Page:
Now, that said, it doesn’t mean you have to roll with a full apron, shirt, snood and gloves every time you want to tack something up. When it’s wicked hot out, I tend to just go gloves and helmet(and on more than one occasion, Gloves, Helmet, apron, and then just shorts and boots), but I slather exposed parts with serious sunscreen - I’m talking full-spectrum SPF50 or above, serious goth-block shit. It’s not a perfect solution - you still get a tiny percentage through - but providing you keep up reapplying it on time, and make sure you get all your exposed bits, it’s safe enough to pass muster.

Also, fun facts, it’s why I always wear a mask instead of goggles. Turns out, when I’m welding, I tend to open my mouth a bit, because it’s hot, makes you want to breathe more, and because I’m relaxing while I concentrate on something. You ever been sunburned inside your mouth? Fuckken sucks.


#75

Just gloves and a helmet is some Mad Max biz.


#76

That shit was my default until today. I’ve never welded enough to get a sunburn, but that’s no excuse at all.

I don’t own an apron but I’ve got hoodies and pullovers for days, and a few long sleeve shirts. I imagine I’ll be ok, even if it’s just some regular shirt fabric.


#77

I’m not an expert on welding but my wife does goldsmithing and blacksmithing and for those things you must wear 100% cotton, no cotton blends or fully synthetic fiber clothing. I can’t imagine that welding is any different, so be careful with hoodies and pullovers, many are blends.


#78

As Panfried says, cotton only. No blends, no artificial fibers. The ONLY exception is if it’s an artificial fiber rated for flame resistance, IE, Kevlar - but kevlar gear is a long way off for you yet. But other than that, yeah, long-sleeve shirts work in a pinch. If you don’t have anything that’s fully cotton, you should be able to get some cotton drill workwear pretty cheap from the local industry(like, any industry, not just welding) supply place, and a lot of hardware stores. If you can’t, let me know, I have an inside track, I’ll put you in touch with a supplier.

If you wear a hoodie, though, obviously it’s gonna get wicked hot, so remember to hydrate and take breaks. Your welder isn’t the only thing with a duty cycle.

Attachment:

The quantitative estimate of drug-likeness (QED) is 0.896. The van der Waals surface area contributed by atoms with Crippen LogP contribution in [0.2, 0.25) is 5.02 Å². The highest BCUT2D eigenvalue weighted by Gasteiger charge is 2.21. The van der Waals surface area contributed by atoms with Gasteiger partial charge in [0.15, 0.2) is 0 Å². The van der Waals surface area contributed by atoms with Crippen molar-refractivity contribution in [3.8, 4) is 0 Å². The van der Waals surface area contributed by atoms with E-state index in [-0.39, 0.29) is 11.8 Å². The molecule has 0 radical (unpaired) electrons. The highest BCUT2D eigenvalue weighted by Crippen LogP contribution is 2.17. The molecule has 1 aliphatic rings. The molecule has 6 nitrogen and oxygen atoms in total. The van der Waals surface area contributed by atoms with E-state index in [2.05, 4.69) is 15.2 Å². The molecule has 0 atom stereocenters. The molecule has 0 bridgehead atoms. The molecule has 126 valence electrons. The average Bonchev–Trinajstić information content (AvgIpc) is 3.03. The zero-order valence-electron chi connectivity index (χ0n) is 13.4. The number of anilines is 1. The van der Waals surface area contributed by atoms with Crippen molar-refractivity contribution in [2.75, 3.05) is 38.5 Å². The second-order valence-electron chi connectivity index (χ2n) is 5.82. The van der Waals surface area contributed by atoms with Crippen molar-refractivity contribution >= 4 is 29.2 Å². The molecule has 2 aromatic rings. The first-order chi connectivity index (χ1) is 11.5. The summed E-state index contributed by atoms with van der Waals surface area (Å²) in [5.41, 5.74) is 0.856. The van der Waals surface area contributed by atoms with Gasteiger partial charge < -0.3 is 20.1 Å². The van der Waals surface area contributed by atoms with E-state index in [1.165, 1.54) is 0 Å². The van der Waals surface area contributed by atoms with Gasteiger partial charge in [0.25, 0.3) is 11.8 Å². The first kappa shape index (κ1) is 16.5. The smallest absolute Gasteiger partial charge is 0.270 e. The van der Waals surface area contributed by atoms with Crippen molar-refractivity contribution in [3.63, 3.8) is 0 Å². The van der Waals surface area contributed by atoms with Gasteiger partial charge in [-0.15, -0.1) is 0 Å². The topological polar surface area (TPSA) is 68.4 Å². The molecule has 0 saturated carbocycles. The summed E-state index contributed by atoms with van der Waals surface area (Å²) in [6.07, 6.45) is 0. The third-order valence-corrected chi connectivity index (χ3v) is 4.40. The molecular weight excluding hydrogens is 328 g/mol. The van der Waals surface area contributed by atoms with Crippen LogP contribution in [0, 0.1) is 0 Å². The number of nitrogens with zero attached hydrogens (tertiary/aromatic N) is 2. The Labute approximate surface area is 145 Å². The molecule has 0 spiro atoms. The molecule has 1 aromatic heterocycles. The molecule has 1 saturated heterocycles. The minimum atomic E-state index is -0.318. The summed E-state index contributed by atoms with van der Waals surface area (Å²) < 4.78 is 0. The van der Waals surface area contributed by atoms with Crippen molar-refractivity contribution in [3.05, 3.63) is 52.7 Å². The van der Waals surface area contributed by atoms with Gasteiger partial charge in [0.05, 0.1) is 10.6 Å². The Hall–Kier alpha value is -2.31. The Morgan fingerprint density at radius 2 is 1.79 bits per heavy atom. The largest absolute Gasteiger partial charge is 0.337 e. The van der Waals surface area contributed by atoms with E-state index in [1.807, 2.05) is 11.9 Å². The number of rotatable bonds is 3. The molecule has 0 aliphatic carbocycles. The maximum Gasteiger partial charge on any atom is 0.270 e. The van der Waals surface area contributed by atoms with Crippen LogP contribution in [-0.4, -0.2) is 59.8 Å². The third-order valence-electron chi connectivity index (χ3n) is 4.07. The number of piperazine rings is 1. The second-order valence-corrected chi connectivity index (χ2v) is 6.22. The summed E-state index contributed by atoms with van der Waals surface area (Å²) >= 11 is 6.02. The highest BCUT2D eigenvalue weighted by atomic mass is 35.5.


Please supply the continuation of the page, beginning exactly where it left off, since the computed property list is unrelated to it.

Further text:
Hey, back when I was welding regularly, I was pretty tanned and cut, I’m not ashamed to say that in just Gloves, helmet, and apron, the burning metal wasn’t the only reason I looked hot as hell.


#79

Duly noted, though I’m guessing that some of the long sleeve shirts I’ve got in mind are in fact 100% cotton. Either way I’m glad I’m now gonna check that.

As to keeping myself hydrated I’m generally on that, though it reminds me of a dumb thing I did that I forgot to mention during the making of the sword, specifically the electrolysis.

I was all set up in my garage which, while not air conditioned, is directly above the concrete foundation and proper indoors and so is quite cool and set to work setting up the saline solution and the electrodes. Once I had the process going I popped on my phone to read more about it.

About halfway through my study I learned that in my case, the gas produced was a mixture of hydrogen and chlorine gas (with the sodium bonding with the metal being pulled out of the sword).

I flipped the fuck out and opened the garage and got the hell out of that room. I initially thought the only gas would be hydrogen. I began the process again a while later outside and in the blazing heat. All of a sudden hydration became a priority and somewhere on my tiny bench there was a cold beverage condensating all over something or another that I didn’t want water on. Had to make a few beverage runs back into the house.


#80

I am finishing that damn sword today, mark my words. If I don’t my shame will be here.

Edit: I made things today. Namely sanded, cut, drilled, pinned and epoxied the handle of the sword from earlier. It’s curing now.